Securing a mortgage to buy a home has become more expensive than at any time since 2000, making people less likely to move and restricting the migration flows that have become more common during the pandemic.
The number of existing homes sold in the U.S. has fallen every month since February due in large part to spiking mortgage rates. The standard 30-year fixed mortgage rate started this year around 6% — already double the rate during the early part of the pandemic — and it has shot up over the last several months to reach 8% last week, a 23-year high.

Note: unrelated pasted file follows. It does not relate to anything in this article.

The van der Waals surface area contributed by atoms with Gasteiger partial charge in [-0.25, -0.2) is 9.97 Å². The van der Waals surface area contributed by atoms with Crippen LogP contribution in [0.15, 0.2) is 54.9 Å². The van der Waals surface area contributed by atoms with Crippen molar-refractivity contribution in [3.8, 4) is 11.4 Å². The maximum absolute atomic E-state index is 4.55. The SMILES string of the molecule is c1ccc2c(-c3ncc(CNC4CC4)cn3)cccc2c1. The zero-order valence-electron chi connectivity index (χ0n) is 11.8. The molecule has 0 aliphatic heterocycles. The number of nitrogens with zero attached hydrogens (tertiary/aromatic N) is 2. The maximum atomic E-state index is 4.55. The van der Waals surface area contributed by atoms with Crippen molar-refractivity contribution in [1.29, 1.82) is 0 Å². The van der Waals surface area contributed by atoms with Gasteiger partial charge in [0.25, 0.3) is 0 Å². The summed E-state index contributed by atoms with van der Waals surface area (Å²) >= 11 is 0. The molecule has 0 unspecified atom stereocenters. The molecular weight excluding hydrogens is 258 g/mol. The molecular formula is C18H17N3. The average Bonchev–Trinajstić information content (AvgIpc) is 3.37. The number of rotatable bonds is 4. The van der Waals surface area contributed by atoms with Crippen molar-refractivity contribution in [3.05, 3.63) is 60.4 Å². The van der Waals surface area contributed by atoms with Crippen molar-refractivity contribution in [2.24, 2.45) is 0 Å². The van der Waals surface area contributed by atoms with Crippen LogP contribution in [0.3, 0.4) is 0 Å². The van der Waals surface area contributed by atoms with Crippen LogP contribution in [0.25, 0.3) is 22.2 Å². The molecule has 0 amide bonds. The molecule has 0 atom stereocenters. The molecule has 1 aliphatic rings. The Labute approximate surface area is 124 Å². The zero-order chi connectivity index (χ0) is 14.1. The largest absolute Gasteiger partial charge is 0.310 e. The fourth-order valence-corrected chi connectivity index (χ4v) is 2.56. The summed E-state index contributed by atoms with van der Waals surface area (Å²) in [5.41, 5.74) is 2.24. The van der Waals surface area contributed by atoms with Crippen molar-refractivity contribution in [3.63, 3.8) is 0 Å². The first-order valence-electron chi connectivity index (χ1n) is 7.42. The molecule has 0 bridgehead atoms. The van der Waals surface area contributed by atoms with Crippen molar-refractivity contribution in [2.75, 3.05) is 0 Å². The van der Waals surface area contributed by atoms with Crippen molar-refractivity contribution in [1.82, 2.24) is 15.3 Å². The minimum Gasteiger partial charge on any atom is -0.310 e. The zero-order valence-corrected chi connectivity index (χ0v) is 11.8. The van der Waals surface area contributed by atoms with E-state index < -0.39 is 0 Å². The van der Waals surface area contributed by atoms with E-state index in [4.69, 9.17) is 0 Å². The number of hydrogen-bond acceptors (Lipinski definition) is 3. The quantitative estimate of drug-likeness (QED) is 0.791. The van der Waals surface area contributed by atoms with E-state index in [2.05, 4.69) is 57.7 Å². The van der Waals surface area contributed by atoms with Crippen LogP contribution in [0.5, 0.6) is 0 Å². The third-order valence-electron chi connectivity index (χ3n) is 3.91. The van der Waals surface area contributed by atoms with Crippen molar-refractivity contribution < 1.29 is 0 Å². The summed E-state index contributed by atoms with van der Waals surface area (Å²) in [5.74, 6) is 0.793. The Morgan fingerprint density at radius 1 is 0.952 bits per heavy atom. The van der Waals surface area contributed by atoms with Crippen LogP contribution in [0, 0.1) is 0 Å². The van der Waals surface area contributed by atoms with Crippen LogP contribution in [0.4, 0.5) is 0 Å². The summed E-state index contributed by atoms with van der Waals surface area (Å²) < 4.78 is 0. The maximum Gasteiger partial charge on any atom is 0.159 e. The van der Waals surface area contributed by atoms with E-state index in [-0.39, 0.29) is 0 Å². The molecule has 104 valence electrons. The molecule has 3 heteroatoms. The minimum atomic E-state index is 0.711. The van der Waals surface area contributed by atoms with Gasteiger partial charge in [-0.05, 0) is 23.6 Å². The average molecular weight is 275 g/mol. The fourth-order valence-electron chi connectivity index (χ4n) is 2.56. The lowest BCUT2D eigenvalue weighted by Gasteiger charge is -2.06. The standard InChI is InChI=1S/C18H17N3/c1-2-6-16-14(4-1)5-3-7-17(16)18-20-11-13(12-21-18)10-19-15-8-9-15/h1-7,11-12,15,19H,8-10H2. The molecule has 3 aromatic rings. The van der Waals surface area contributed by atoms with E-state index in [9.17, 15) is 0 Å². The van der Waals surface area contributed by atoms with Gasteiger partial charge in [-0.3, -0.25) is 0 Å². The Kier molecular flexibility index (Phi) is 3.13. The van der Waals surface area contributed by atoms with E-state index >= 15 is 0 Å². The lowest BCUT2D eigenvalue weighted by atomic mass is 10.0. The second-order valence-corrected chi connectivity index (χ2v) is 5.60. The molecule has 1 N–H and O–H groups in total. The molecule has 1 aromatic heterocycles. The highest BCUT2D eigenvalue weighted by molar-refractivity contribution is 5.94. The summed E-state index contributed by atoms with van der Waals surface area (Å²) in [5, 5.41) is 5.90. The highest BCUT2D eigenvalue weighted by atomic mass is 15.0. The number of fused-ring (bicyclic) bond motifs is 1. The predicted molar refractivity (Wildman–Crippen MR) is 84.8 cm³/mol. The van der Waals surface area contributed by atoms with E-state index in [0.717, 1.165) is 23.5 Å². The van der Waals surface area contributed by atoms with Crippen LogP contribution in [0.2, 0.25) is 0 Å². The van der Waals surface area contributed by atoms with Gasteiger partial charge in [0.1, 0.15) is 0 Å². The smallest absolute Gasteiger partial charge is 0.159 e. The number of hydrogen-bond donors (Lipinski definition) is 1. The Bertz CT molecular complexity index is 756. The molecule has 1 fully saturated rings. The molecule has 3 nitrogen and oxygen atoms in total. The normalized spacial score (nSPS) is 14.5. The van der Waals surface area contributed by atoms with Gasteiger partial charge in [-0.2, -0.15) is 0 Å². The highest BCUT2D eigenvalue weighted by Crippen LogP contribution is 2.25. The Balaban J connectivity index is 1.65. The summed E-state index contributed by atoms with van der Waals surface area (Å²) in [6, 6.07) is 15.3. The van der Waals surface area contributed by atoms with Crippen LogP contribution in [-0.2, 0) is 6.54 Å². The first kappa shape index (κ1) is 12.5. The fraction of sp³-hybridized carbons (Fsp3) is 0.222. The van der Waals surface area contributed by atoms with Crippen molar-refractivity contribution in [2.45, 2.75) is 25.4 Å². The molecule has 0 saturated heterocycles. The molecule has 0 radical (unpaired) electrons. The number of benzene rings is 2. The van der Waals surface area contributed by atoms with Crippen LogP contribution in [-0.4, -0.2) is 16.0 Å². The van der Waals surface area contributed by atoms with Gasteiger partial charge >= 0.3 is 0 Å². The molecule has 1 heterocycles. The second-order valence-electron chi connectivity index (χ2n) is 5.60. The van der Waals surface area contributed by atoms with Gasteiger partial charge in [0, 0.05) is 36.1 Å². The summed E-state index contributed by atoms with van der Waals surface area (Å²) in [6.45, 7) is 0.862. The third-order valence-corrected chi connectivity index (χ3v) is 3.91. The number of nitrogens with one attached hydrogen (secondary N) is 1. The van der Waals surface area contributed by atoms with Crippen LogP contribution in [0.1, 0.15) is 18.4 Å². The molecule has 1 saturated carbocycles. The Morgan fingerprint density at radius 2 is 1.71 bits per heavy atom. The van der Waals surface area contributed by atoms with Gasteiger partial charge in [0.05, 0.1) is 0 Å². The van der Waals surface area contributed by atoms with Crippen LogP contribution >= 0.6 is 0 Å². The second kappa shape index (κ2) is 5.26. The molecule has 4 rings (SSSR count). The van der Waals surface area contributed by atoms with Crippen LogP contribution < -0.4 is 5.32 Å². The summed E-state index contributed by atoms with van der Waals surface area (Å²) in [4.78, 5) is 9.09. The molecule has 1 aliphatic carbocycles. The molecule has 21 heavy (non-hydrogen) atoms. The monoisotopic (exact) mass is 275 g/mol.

Those elevated rates are having wide-reaching negative implications for the economy.
“Without the economic dynamism that comes with mobility — not only economic mobility but residential mobility that people also associate with their economic improvement — without that, it makes the economy sluggish,” National Association of Realtors Chief Economist Lawrence Yun told Bisnow.